By Sherif Azer and Youssef Faltas
“By the one two-faced God and by primordial wisdom, I speak the truth. There is none but Mother and Son. From the two, every mother and son come. An embrace to the mother, longing to her son, and to them together birth and recreation. God Eel begotten from Goddess Laat, the essence of all beings, and the origin of all active forms,” prophesies the Nabatean in Youssef Ziedan’s new novel “Al-Nabati.”
After listening to Youssef Ziedan citing the opening verses of his long-awaited novel “The Nabatean” at a recent book signing, devoted fans were under the impression that Arabic literature was finally about to receive one of the most crafted and well-written novels of all time. Despite its simple plot, Ziedan exerted all of his linguistic efforts to write a novel rich with all the rhetoric skills and poetic devices of the Arabic language.
“The Nabatean” tells the story of Coptic Maria who marries a Nabatean man years before the advent of Islam. Ziedan takes his readers through a detailed tour of the lives of Nabateans (a tribe living in modern day Jordan and Syria). She meets a Nabatean prophet, the Nabatean, and witnesses the major changes affecting the region in that sensitive era.
Readers can’t avoid comparing the side characters to their counterparts in Zidan’s award winning “Azazel”, a comparison that doesn’t favor the new novel. “Azazel” was a masterpiece rich with deep and well-drawn characters such as Hypatia and Nestorius. The way Ziedan described Hypatia, the way she looked and talked, made it hard to resist falling in love with her.
The side characters in “Al-Nabati” on the other hand fail to capture the same depth and richness displayed in Hypatia, in spite of the existence of potentially captivating historical characters, such as Amr Ebn El-Aas.
The genre which Ziedan specializes in writing in — and this is clear in his three novels — requires a historical as well as a literary evaluation. In the case of “Azazel,” a careful theological review was also needed. The historical examination is needed because the popularity of Ziedan’s novels has a noticeable effect in reforming our understanding of history but such examination remains to this moment unfortunately lacking.
In such a mix of fact and fiction, the reader without a strong historical background can not separate dramatic plots from accepted historical facts and Ziedan’s own historical theories. Ziedan makes it even more difficult, and definitely more interesting, by not including any historical references in footnotes or in an appendix. The reader can’t know the sources of the historical picture that Ziedan paints but in most parts of “The Nabatean” the picture’s vivacity overcomes this shortcoming.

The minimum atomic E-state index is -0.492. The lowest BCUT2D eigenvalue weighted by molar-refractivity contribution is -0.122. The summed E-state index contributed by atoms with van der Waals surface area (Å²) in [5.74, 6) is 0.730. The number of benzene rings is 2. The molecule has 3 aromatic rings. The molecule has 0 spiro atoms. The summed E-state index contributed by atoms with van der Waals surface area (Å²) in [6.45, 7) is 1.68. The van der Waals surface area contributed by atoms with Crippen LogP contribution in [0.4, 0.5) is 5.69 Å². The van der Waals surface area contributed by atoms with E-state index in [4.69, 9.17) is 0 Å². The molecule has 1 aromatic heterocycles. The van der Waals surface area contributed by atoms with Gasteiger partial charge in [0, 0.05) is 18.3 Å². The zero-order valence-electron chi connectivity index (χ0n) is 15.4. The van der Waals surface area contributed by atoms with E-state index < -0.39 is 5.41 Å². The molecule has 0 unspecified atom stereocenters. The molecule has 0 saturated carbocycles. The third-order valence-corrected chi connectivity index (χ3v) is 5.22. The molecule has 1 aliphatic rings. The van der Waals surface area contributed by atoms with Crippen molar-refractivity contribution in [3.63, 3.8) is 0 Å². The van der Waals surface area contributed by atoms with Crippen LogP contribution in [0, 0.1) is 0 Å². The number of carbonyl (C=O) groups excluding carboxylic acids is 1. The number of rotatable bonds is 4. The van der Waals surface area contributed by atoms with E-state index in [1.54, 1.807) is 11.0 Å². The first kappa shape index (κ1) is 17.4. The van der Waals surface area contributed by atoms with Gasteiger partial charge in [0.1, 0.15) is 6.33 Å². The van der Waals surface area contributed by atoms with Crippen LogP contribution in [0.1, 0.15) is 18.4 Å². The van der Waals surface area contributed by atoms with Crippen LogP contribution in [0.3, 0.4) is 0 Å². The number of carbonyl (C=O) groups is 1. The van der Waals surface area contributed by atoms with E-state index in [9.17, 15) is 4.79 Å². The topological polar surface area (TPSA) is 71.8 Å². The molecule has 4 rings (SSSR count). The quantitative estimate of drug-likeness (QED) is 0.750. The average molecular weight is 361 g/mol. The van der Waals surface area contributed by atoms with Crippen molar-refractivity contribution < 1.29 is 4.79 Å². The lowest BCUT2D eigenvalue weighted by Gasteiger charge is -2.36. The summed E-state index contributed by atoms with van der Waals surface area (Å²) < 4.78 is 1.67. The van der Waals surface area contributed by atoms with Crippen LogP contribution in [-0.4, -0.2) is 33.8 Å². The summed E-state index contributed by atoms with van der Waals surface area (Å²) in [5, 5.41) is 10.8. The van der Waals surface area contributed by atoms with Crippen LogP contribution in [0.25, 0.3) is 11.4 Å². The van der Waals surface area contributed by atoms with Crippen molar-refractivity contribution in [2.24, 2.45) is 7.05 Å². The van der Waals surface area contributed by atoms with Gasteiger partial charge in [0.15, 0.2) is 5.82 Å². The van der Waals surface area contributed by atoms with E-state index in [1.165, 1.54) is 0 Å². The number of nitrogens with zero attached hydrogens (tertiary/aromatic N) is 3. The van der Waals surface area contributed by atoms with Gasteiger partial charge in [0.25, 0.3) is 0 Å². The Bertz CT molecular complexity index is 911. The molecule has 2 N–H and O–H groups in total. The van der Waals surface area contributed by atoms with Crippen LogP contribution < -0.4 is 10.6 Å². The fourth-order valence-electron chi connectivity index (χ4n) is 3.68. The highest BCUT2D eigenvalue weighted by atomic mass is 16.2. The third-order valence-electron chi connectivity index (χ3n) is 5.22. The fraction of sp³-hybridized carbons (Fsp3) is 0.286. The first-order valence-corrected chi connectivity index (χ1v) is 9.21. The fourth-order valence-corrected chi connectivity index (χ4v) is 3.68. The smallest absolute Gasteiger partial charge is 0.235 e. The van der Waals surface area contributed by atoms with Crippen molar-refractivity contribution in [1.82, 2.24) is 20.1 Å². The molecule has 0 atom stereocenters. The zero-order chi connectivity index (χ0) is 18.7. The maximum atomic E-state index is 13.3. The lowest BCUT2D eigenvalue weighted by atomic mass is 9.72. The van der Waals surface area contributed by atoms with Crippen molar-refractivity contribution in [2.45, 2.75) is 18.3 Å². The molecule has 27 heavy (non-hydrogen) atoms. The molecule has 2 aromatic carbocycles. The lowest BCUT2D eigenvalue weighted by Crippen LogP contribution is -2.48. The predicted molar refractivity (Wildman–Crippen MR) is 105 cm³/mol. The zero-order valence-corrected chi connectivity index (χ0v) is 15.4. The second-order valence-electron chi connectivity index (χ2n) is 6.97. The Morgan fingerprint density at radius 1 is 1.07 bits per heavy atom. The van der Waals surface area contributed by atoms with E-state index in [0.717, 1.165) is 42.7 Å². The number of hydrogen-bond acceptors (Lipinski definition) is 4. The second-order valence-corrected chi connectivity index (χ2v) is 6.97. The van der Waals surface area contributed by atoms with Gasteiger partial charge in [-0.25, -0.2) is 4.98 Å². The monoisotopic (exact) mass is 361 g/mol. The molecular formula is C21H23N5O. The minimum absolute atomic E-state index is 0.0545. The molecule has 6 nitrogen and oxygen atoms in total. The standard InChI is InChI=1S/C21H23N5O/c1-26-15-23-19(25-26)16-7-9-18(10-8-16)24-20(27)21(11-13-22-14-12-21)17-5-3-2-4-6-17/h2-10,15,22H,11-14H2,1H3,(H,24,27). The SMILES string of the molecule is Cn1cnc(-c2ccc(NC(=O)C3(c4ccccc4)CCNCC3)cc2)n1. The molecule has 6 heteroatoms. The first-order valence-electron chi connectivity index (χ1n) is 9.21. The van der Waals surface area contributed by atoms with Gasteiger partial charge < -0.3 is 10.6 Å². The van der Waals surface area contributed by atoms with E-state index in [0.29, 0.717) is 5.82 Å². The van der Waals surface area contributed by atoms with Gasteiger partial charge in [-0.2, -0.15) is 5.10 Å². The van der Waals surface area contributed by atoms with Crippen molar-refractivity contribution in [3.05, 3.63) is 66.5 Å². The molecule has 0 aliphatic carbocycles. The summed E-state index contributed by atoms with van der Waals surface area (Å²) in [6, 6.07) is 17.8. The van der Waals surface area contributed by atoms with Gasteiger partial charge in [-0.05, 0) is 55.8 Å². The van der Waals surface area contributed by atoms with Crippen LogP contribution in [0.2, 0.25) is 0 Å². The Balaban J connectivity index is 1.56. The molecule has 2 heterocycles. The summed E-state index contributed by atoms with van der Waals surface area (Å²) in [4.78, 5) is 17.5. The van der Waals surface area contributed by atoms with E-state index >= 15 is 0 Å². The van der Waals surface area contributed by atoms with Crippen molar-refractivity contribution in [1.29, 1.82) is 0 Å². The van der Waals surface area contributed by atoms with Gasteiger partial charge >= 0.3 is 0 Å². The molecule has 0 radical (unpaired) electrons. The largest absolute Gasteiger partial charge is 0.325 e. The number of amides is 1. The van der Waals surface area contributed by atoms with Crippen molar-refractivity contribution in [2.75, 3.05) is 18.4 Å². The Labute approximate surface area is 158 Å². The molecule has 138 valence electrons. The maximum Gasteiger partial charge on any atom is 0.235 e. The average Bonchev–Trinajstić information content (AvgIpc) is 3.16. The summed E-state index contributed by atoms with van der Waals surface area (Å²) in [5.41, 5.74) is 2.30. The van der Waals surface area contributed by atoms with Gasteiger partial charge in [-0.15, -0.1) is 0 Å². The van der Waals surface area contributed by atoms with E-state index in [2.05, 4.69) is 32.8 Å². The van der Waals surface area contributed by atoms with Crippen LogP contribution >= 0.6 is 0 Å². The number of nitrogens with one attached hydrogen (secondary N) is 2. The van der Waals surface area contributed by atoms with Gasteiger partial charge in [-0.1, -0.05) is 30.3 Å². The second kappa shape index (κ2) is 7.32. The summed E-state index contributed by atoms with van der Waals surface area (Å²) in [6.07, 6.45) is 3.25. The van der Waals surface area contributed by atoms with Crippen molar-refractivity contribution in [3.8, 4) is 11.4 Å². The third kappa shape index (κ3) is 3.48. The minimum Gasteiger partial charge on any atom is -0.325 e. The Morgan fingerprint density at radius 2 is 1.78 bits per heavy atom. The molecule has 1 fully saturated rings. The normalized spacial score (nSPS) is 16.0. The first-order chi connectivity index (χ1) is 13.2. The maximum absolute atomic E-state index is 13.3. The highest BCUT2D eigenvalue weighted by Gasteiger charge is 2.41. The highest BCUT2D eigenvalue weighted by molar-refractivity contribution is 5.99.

With all considerations of rigor aside and with eyes only on literary appeal, the novel is weak on many fronts. Perhaps the major source of weakness is the writer’s initial choice of Maria as the narrator. While in “Azazel,” the narrating Coptic monk Hypa enjoyed a warm acquaintance with the main character, the devil, Maria lacks this privileged association with the Nabatean. She is simply unfit to portray the unusual world of Nabateans due to her narrow scope of interest and lack of analytic skills. However, what really stops the reader from engaging with Maria’s world is her emotional rigidity. She is a neutral observer lacking even slightly provoking opinions which would have invited readers to sympathize with or relate to her.
Ziedan’s choice of a Nabatean prophet as the main character promised readers entertaining language, but he delivers only glimpses of such promise. Perhaps the words of his prophecy quoted above are the finest example of Ziedan’s fascinating command of Arabic. In addition, Ziedan decided that his Nabatean prophet will remain silent when he encounters the then new Islamic prophecy. When he reads the Quran, the Nabatean only exclaims, “He delivers these words then sheds blood?”
It is either that the writer wanted to highlight the weakness of the Nabatean prophets or that he preferred to avoid any harsh public reaction to the criticism to Islam he might have delivered through the words of his prophet. In either case, the Nabatean’s reaction seems unnatural and consequently harms the novel. Ziedan missed an opportunity to present his readers with how Arab prophets viewed Islam as a new religion at the time.
One of strongest features in the novel, however, is the way Ziedan took readers on a journey of the surrounding environments, moving from the Egyptian countryside to the desert. He utilized all his knowledge in giving a detailed, almost eye-witness account of the daily lives of the Nabateans. Following the route of the caravan from Egypt to Petra, one can only marvel at the lively images full of geographical scenery inlaid with rich botanical and zoological details, signaling a thorough study by the author.
The novel’s ending summarizes its best and worst elements. Although ‘The Nabatean’ is certainly historically entertaining, the effect it leaves on the reader after putting it down is fainter than expected from the writer of “Azazel.”